One of What Works Growth’s main aims is to help policymakers understand the evidence on what works in local economic growth. We believe good evidence is essential to good decision-making. This principle isn’t unique to local economic growth – what works centres in other policy areas such as education, crime, health and wellbeing fulfil a similar role – and it is also true for the decisions we make as individuals.
Why is labour market intelligence important?
One of the most important decisions is about the careers we wish to pursue. This raises an interesting question about what information individuals use to make these career decisions.
All of us have information about the labour market. For example, we know what jobs family members, friends and those in our wider communities do and people tell us stories about those jobs – good and bad! We also encounter different types of jobs through TV, films, games, print and social media.
Unfortunately, the labour market is diverse and complex – so relying on just the experience of those close to you or what is portrayed in the media gives a partial view of the careers available, what they involve, and how to access them.
This is why labour market intelligence (LMI) – the provision of data on the labour market – is so important. LMI helps make sense of the labour market so we can make better decisions about our careers. And as key career decisions are made when we are young it’s particularly important to expose young people to this kind of information.
How can we make best use of labour market intelligence?
National Careers Week took place at the beginning of March, and one of the most inspiring parts of its launch event was hearing young people talking about what they learnt from LMI. None of them recited statistics about sectoral shares or pay – but it was clear they better understood their options, and how these aligned with their interests and preferences. LMI also seemed to have given them a degree of confidence about their future.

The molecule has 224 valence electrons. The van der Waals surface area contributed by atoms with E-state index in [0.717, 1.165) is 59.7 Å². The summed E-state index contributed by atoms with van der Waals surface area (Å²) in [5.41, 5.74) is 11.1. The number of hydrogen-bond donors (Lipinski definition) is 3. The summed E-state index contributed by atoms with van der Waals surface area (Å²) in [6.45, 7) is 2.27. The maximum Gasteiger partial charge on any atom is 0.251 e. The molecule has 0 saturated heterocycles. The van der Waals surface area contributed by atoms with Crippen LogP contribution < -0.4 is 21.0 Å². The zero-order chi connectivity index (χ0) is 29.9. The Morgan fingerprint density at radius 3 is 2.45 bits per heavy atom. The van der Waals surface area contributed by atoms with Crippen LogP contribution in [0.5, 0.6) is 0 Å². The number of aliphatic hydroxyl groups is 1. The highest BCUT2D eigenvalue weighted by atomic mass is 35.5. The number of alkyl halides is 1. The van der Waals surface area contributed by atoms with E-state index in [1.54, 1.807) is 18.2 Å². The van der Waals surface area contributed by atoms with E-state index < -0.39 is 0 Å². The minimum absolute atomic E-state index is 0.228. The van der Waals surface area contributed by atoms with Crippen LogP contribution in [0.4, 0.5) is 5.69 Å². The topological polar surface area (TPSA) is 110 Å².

This is because LMI can open-up the conversations we have with young people about the labour market. For example, a discussion about which sectors employ the most people can be used to explore key concepts (what is the difference between a sector and an occupation), illustrate the breadth of jobs available in that sector, and discuss how jobs will change over time.
Once young people have this broader understanding, they can return to the data to help them choose between careers and find the best route into their chosen option.
Improving LMI and the evidence on what works
It’s important that we continue to improve LMI. The labour market is constantly changing, and new data sources and ways of presenting information emerging. National Careers Week provides an important opportunity for careers leaders to stay on top of what’s available and to share their experiences of using LMI.
As a what works centre, we also think it’s important that we develop our understanding of ‘what works’ in LMI. The Education Endowment Foundation looked at the evidence on careers education in 2016 and two-thirds of the studies they reviewed found careers education had positive impacts on economic outcomes such as wages. However, very few studies looked at the impact of LMI.
There will be more and less effective ways to communicate LMI to young people, and it would be good to test this through trials. What Works Growth doesn’t work in schools, but if you are involved in post-16 careers provision and you have an idea you would like to test, we could potentially offer support. Please get in touch with the What Works Growth team if you have an idea you would like to discuss.